In a claimed breakthrough in airline seating, a seat company has gained official US certification for a middle seat that is wider and set back a little from the two adjacent seats – along with a radical innovation that allows aisle seats to slide along towards the middle, doubling the width of the aisle.

On most aircraft, the middle seat, particularly in a set of three, is widely disliked for its lack of access to the aisle, its lack of a window, its “hemmed in” feeling and its general absence of elbow space – plus the fact it costs just as much as more desirably located seats.

A landmark new American-designed airline seat called the S1 Space Seat staggers the typical three-seat arrangement, so middle-seat passengers sit slightly behind others in their row.

After lengthy, rigorous testing by US federal authorities, the S1 has now gained essential US Federal Aviation Administration (FAA) authorisation, certifying that the seat is safe and suitable for installation on planes – so you may be seeing the seat soon.

The following video, lasting just 12 seconds, gives an overview:

An undisclosed US airline will install the new seats, designed by manufacturer Molon Labe Seating, on 50 planes by the end of next year, US website Smart Company reports.

Air New Zealand has already introduced a wider middle seat on its new A321 neo aircraft, though not the Molon Labe design.

The leather, slimline seats on Air NZ’s new A321s, designed by UK aerospace seating company Acro Aircraft Seating, offer passengers up to 7% more space than the current international A320 fleet. The seats are also wider – 3cm for the middle seat and 1cm for the aisle and window seats. See: Air NZ’s new design may make middle seats popular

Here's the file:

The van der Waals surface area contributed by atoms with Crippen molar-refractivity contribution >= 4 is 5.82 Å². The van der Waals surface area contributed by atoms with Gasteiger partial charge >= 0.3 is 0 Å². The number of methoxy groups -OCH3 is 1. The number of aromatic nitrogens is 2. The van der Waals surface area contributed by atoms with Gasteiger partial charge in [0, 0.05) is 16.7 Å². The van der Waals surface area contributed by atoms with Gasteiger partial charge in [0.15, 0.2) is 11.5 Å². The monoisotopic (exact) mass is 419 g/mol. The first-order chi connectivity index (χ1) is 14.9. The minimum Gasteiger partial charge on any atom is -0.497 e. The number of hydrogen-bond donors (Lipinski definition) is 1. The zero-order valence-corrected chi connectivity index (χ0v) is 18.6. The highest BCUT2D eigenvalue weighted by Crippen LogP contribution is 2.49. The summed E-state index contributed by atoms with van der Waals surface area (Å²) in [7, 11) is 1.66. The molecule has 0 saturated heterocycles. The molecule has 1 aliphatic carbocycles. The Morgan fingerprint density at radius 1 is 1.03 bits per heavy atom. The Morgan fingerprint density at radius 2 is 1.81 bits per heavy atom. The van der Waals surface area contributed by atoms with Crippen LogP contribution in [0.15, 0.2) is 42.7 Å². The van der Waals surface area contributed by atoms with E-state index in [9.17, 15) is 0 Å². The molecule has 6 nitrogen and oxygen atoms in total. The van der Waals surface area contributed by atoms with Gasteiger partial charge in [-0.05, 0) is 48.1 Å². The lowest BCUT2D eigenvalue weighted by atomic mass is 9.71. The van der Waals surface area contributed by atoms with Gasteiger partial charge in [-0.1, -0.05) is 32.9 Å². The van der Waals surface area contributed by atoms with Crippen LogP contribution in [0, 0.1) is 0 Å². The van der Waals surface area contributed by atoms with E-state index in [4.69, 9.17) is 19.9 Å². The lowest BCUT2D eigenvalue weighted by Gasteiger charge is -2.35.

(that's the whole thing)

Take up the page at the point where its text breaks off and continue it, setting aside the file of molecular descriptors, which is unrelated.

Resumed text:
The S1 takes it a stage further – but it’s not a long-haul option. The Molon Labe seat is designed for commuter flights lasting a few hours – say Sydney-Melbourne or Melbourne-Brisbane – maybe even trans-Tasman.

The S1 moves the middle seat a little lower and further back from the adjoining aisle and window seats. It lets arms, shoulders, thighs and elbows spread more than they otherwise could – yet it delivers no more legroom. A two-level armrest design gives an elbow rest for all (often a point of in-flight contention).

Molon Labe is still offering its “Side-Slip” design that slides the aisle seat over to create a wider aisle (useful when boarding or departing an aircraft, or moving a wheelchair along the aisle).

The Side-Slip is now an optional extra rather than an integral part of the seat design.

The Side-Slip option is shown below. The aisle seat slides towards the window seat, over the front of the middle seat, creating a wider aisle when boarding or exiting the aircraft.

Written by Peter Needham